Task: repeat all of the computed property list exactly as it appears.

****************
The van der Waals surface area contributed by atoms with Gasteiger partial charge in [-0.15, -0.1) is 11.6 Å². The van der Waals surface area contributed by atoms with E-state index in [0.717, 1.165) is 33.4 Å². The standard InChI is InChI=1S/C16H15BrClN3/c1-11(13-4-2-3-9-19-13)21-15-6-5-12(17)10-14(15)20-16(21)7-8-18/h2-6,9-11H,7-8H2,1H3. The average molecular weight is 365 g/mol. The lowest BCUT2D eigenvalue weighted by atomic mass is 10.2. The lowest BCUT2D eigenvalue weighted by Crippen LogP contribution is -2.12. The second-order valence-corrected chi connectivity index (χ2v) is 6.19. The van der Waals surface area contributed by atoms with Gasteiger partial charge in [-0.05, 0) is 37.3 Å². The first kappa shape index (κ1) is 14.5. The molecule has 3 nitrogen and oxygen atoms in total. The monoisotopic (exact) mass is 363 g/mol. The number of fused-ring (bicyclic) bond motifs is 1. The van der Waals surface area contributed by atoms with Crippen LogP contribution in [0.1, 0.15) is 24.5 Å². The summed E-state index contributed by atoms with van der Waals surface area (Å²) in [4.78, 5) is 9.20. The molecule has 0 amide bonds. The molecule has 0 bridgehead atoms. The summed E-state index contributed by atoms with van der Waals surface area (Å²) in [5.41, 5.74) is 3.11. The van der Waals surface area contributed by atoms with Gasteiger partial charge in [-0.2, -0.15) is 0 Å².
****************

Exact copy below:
The van der Waals surface area contributed by atoms with Gasteiger partial charge in [-0.15, -0.1) is 11.6 Å². The van der Waals surface area contributed by atoms with E-state index in [0.717, 1.165) is 33.4 Å². The standard InChI is InChI=1S/C16H15BrClN3/c1-11(13-4-2-3-9-19-13)21-15-6-5-12(17)10-14(15)20-16(21)7-8-18/h2-6,9-11H,7-8H2,1H3. The average molecular weight is 365 g/mol. The lowest BCUT2D eigenvalue weighted by atomic mass is 10.2. The lowest BCUT2D eigenvalue weighted by Crippen LogP contribution is -2.12. The second-order valence-corrected chi connectivity index (χ2v) is 6.19. The van der Waals surface area contributed by atoms with Gasteiger partial charge in [-0.05, 0) is 37.3 Å². The first kappa shape index (κ1) is 14.5. The molecule has 3 nitrogen and oxygen atoms in total. The monoisotopic (exact) mass is 363 g/mol. The number of fused-ring (bicyclic) bond motifs is 1. The van der Waals surface area contributed by atoms with Crippen LogP contribution in [0.1, 0.15) is 24.5 Å². The summed E-state index contributed by atoms with van der Waals surface area (Å²) in [4.78, 5) is 9.20. The molecule has 0 amide bonds. The molecule has 0 bridgehead atoms. The summed E-state index contributed by atoms with van der Waals surface area (Å²) in [5.41, 5.74) is 3.11. The van der Waals surface area contributed by atoms with Gasteiger partial charge in [-0.2, -0.15) is 0 Å².